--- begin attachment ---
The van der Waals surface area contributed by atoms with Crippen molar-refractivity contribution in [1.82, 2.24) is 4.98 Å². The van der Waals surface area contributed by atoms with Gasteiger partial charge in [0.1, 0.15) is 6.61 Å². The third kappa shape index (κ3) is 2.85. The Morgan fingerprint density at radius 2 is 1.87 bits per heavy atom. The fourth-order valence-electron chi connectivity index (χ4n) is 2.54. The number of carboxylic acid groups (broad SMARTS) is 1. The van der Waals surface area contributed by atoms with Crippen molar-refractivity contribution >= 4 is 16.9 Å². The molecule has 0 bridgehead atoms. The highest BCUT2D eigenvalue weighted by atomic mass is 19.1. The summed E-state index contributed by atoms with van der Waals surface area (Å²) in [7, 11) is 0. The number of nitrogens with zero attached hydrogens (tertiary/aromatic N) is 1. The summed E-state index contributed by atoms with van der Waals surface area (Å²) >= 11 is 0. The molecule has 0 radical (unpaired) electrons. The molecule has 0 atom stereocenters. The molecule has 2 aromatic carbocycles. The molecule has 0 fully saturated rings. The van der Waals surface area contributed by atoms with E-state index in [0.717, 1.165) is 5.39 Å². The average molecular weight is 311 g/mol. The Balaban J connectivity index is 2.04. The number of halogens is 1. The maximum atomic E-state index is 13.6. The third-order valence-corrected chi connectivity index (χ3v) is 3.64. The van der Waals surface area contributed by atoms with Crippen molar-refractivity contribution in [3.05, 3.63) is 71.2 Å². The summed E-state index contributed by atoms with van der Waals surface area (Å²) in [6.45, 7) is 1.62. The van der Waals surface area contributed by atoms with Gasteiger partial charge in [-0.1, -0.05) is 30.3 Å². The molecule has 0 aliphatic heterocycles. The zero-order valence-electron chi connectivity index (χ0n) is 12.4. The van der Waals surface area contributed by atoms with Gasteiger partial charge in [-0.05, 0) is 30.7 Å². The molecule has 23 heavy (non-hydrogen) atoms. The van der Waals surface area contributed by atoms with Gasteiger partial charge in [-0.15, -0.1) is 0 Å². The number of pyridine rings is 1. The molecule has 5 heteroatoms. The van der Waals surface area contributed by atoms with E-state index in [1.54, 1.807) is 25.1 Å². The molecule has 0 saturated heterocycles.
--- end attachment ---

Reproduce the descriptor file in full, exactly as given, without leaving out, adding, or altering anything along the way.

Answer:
The van der Waals surface area contributed by atoms with Crippen molar-refractivity contribution in [1.82, 2.24) is 4.98 Å². The van der Waals surface area contributed by atoms with Gasteiger partial charge in [0.1, 0.15) is 6.61 Å². The third kappa shape index (κ3) is 2.85. The Morgan fingerprint density at radius 2 is 1.87 bits per heavy atom. The fourth-order valence-electron chi connectivity index (χ4n) is 2.54. The number of carboxylic acid groups (broad SMARTS) is 1. The van der Waals surface area contributed by atoms with Crippen molar-refractivity contribution >= 4 is 16.9 Å². The molecule has 0 bridgehead atoms. The highest BCUT2D eigenvalue weighted by atomic mass is 19.1. The summed E-state index contributed by atoms with van der Waals surface area (Å²) in [7, 11) is 0. The number of nitrogens with zero attached hydrogens (tertiary/aromatic N) is 1. The summed E-state index contributed by atoms with van der Waals surface area (Å²) >= 11 is 0. The molecule has 0 radical (unpaired) electrons. The molecule has 0 atom stereocenters. The molecule has 2 aromatic carbocycles. The molecule has 0 fully saturated rings. The van der Waals surface area contributed by atoms with E-state index in [0.717, 1.165) is 5.39 Å². The average molecular weight is 311 g/mol. The Balaban J connectivity index is 2.04. The number of halogens is 1. The maximum atomic E-state index is 13.6. The third-order valence-corrected chi connectivity index (χ3v) is 3.64. The van der Waals surface area contributed by atoms with Crippen molar-refractivity contribution in [3.05, 3.63) is 71.2 Å². The summed E-state index contributed by atoms with van der Waals surface area (Å²) in [6.45, 7) is 1.62. The van der Waals surface area contributed by atoms with Gasteiger partial charge in [-0.1, -0.05) is 30.3 Å². The molecule has 0 aliphatic heterocycles. The zero-order valence-electron chi connectivity index (χ0n) is 12.4. The van der Waals surface area contributed by atoms with Gasteiger partial charge in [-0.05, 0) is 30.7 Å². The molecule has 23 heavy (non-hydrogen) atoms. The van der Waals surface area contributed by atoms with Gasteiger partial charge in [-0.15, -0.1) is 0 Å². The number of pyridine rings is 1. The molecule has 5 heteroatoms. The van der Waals surface area contributed by atoms with E-state index in [1.54, 1.807) is 25.1 Å². The molecule has 0 saturated heterocycles.